I jest a wee bit. I actually am in favor of moving in that direction considering Foster's defensive scheme.
First, there is a knee-jerk reaction to anyone mentioning the 3-4 defense in college:
1) You have to have a jumbo defensive tackle who can eat up 3 blockers every play. You know, like in the NFL.
2) Al Groh tried it at UVA and it didn't work.
3) I'm don't have any argument against it but your mere mention of it makes my head explode as if a bunch of pedophiles were burning the American flag at my kid's elementary school on a Sunday.
However, Foster began this move last year when he began experimenting with the 3-0 scheme on obvious passing downs. Part of this was out of necessity. His Whip LB was weak in pass coverage. He needed to get more pressure up the middle against teams on passing downs. In reality, he was mimicking the 3-3-5 scheme that WVU has been using for the last few years. However, it worked pretty darned well.
Now Foster is off to Ohio State to look at their defensive scheme. While Tressell (aka Cheaty McSweatervest) doesn't play a true 3-4, he uses something very similar. Three linemen line up in the down position with a four lineman linedup as a hybrid DE/OLB. This player sometimes referred to as the "Jack" linebacker is primarily is a pass rusher but will sometimes drop into coverage if a safety blitz is called. The key though is that it allows a coordinator to mix up his coverages and packages and be unpredictable. tOSU has been playing this scheme for years and if you haven't noticed, there are quite a few Buckeye linebackers in the NFL.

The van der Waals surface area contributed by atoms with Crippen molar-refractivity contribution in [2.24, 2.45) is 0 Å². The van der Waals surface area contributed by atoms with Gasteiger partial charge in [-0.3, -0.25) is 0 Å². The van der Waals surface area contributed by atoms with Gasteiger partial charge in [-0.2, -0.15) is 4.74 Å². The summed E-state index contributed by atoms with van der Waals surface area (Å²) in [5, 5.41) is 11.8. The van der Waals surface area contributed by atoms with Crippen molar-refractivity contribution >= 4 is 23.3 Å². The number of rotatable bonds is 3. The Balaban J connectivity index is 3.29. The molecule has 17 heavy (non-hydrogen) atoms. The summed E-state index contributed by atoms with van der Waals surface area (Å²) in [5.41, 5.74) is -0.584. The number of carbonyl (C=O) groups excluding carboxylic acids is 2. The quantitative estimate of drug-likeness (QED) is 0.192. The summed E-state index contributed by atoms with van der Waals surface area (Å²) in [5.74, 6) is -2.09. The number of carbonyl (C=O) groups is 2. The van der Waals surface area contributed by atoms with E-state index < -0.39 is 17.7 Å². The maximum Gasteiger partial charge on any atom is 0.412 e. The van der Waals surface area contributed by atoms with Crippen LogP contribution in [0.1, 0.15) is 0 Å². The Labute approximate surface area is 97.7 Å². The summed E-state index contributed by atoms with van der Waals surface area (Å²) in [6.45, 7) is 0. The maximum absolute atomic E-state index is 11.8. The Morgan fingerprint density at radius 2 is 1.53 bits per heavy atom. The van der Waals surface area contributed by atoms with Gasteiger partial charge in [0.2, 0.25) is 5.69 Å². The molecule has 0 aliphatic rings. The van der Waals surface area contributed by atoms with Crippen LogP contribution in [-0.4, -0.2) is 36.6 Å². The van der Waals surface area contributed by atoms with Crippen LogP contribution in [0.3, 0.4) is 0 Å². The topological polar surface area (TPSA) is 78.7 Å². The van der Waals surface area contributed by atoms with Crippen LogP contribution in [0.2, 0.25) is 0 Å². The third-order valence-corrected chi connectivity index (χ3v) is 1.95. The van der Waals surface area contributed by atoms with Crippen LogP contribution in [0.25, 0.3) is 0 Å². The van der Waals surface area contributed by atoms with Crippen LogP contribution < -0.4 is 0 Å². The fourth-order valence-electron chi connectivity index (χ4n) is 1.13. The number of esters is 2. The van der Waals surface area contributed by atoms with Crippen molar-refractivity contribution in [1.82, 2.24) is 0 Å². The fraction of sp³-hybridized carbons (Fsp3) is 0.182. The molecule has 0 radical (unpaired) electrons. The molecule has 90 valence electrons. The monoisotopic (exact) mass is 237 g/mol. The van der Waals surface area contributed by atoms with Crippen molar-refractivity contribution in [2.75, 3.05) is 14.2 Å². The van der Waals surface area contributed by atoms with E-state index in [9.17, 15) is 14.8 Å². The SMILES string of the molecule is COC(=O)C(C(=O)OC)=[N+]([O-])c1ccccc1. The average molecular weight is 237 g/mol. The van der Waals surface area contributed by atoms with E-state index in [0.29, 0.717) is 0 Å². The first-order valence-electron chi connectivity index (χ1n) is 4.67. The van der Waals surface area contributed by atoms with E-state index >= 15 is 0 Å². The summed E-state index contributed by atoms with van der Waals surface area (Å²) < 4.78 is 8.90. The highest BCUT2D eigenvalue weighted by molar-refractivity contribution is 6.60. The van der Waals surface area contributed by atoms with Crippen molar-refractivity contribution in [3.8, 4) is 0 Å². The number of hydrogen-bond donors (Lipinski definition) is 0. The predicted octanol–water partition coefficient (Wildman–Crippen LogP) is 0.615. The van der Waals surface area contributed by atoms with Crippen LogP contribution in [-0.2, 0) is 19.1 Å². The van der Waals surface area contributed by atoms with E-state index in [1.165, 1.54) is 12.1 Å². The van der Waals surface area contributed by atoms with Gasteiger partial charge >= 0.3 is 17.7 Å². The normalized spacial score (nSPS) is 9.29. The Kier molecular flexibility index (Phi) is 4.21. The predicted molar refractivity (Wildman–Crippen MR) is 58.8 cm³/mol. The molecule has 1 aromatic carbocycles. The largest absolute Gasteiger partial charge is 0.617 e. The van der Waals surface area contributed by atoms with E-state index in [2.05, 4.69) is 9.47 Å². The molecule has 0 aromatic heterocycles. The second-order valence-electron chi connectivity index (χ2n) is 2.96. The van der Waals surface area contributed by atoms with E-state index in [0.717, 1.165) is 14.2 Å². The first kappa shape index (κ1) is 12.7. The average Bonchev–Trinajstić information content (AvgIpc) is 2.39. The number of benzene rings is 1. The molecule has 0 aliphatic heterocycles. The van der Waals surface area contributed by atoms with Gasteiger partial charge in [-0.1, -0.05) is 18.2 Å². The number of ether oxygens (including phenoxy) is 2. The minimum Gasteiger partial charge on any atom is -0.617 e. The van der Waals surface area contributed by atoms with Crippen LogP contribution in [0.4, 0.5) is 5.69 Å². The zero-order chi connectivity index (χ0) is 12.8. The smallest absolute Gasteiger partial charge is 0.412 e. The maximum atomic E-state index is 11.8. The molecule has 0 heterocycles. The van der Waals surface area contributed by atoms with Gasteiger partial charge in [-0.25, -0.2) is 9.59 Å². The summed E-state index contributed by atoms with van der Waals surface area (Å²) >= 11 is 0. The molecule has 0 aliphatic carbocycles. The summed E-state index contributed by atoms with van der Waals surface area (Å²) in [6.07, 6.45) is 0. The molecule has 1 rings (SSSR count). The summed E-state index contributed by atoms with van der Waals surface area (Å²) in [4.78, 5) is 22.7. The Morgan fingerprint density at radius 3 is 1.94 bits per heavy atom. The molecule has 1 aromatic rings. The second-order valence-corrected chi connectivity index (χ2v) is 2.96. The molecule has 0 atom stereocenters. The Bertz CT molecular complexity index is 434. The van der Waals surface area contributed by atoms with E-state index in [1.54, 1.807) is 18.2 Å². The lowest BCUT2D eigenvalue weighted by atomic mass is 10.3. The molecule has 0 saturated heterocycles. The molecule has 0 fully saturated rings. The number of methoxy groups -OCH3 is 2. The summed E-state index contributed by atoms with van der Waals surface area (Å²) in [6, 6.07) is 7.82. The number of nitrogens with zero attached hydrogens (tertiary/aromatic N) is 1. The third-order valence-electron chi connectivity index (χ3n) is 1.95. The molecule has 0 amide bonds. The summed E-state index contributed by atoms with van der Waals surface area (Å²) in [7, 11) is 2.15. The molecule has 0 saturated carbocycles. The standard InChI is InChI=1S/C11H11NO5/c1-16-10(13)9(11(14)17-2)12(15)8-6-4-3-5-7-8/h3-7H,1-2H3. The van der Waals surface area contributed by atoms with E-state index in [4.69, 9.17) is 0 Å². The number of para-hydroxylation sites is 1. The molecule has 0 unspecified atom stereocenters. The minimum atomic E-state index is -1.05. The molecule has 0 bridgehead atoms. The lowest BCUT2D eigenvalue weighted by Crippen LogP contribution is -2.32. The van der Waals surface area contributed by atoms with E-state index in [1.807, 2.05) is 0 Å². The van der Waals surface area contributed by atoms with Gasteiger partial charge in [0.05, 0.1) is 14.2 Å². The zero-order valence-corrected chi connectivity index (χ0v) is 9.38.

Roughly half the NFL's teams use the 3-4 defense so players who have been in the scheme have a natural advantage over players who have not. If you look at the recently drafted VT defensive ends, they have for the most part been converted over to OLB (Worilds, Ellis and this year Friday). VT's linemen are generally too small to play DE in the pros. Tapp has done well but he's had his problems with staying consistent against bigger offensive linemen.
Last year's recruiting season showed that VT needs to change it's approach to recruiting LB's. Losing out on guys like Grant (who never really considered VT) and Anthony says that other schools are using VT's scheme to negatively recruit. VT needs a selling point to get some of these high profile guys. Pitching the 3-4 can do that in a couple of ways. First, with 4 linebacking positions, VT can offer guys more chances at playing time. If you are looking at a team's depth chart, you see 4 linebacking positions and it increases the recruits chances of early playing time by 1/3rd. Next, the recruit has a chance to play in a system that is used by a big chunk of the NFL and thus, makes the recruit more marketable at the next level.
I found Chris Coleman's article over on TSL about the Spring practices to be very insightful. I have had a feeling that VT was heading in this direction for sometime due to the Foster scheme which has always favored speed and unpredictability over size and convention. There are some hurdles particularly on the defensive line (playing two gap versus one gap). Those can be worked out. However, don't be surprised if Foster tries to find a way to play his three linebackers next year (Bruce G, Chase Williams and Barquell Rivers) with Gayle lined up as the Jack backer. With JR. Collins playing a dual role as a DE/DT, he will be essentially playing like a 3-4 DE. A lot will depend on how quickly the players can pick up the new tactics. Also, some of the young talent needs to step up (Acree, McCray).
Come to the darkside Bud. You don't have to tell anyone what your are actually doing. Only a few of us will notice and we promise not to say anything.